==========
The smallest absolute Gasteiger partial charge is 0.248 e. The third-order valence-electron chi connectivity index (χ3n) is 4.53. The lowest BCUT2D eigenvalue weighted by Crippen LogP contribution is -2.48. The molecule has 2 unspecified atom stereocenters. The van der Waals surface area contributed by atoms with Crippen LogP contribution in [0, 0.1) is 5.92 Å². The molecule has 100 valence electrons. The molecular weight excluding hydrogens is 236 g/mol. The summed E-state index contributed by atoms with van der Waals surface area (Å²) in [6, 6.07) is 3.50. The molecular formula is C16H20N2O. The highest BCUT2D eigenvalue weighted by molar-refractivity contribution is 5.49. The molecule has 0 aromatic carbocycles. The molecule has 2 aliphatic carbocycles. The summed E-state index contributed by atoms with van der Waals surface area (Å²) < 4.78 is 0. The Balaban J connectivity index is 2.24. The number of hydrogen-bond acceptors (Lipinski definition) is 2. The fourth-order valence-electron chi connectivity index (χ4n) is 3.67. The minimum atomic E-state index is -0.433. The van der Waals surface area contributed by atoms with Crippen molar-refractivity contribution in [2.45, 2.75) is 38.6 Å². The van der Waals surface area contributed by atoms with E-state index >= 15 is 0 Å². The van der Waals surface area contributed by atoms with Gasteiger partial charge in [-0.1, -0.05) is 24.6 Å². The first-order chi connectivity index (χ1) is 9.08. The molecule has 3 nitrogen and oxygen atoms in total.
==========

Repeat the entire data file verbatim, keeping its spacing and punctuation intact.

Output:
The smallest absolute Gasteiger partial charge is 0.248 e. The third-order valence-electron chi connectivity index (χ3n) is 4.53. The lowest BCUT2D eigenvalue weighted by Crippen LogP contribution is -2.48. The molecule has 2 unspecified atom stereocenters. The van der Waals surface area contributed by atoms with Crippen LogP contribution in [0, 0.1) is 5.92 Å². The molecule has 100 valence electrons. The molecular weight excluding hydrogens is 236 g/mol. The summed E-state index contributed by atoms with van der Waals surface area (Å²) in [6, 6.07) is 3.50. The molecular formula is C16H20N2O. The highest BCUT2D eigenvalue weighted by molar-refractivity contribution is 5.49. The molecule has 0 aromatic carbocycles. The molecule has 2 aliphatic carbocycles. The summed E-state index contributed by atoms with van der Waals surface area (Å²) < 4.78 is 0. The Balaban J connectivity index is 2.24. The number of hydrogen-bond acceptors (Lipinski definition) is 2. The fourth-order valence-electron chi connectivity index (χ4n) is 3.67. The minimum atomic E-state index is -0.433. The van der Waals surface area contributed by atoms with Crippen molar-refractivity contribution in [2.45, 2.75) is 38.6 Å². The van der Waals surface area contributed by atoms with E-state index >= 15 is 0 Å². The van der Waals surface area contributed by atoms with Gasteiger partial charge in [-0.1, -0.05) is 24.6 Å². The first-order chi connectivity index (χ1) is 9.08. The molecule has 3 nitrogen and oxygen atoms in total.